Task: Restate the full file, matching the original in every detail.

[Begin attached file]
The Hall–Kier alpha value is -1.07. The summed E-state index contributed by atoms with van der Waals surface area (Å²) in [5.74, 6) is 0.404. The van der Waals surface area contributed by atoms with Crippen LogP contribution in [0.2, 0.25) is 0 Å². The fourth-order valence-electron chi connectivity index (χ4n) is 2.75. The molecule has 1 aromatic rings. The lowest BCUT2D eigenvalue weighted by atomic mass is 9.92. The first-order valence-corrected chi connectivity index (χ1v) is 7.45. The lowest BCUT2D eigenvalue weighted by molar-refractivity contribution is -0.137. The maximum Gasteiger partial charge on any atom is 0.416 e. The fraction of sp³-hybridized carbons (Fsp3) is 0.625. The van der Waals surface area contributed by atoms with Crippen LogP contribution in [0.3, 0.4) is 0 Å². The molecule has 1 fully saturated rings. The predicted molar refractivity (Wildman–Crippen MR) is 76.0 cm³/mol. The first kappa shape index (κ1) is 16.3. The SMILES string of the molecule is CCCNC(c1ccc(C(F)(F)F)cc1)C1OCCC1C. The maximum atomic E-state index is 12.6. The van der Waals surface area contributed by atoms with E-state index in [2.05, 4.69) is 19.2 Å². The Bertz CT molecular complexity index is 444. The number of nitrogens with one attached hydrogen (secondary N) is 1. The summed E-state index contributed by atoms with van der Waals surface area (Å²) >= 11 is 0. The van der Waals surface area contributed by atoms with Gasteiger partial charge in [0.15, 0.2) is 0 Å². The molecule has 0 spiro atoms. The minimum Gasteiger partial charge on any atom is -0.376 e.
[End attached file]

The Hall–Kier alpha value is -1.07. The summed E-state index contributed by atoms with van der Waals surface area (Å²) in [5.74, 6) is 0.404. The van der Waals surface area contributed by atoms with Crippen LogP contribution in [0.2, 0.25) is 0 Å². The fourth-order valence-electron chi connectivity index (χ4n) is 2.75. The molecule has 1 aromatic rings. The lowest BCUT2D eigenvalue weighted by atomic mass is 9.92. The first-order valence-corrected chi connectivity index (χ1v) is 7.45. The lowest BCUT2D eigenvalue weighted by molar-refractivity contribution is -0.137. The maximum Gasteiger partial charge on any atom is 0.416 e. The fraction of sp³-hybridized carbons (Fsp3) is 0.625. The van der Waals surface area contributed by atoms with Crippen LogP contribution in [0.3, 0.4) is 0 Å². The molecule has 1 fully saturated rings. The predicted molar refractivity (Wildman–Crippen MR) is 76.0 cm³/mol. The first kappa shape index (κ1) is 16.3. The SMILES string of the molecule is CCCNC(c1ccc(C(F)(F)F)cc1)C1OCCC1C. The maximum atomic E-state index is 12.6. The van der Waals surface area contributed by atoms with E-state index in [2.05, 4.69) is 19.2 Å². The Bertz CT molecular complexity index is 444. The number of nitrogens with one attached hydrogen (secondary N) is 1. The summed E-state index contributed by atoms with van der Waals surface area (Å²) >= 11 is 0. The van der Waals surface area contributed by atoms with Gasteiger partial charge in [0.15, 0.2) is 0 Å². The molecule has 0 spiro atoms. The minimum Gasteiger partial charge on any atom is -0.376 e.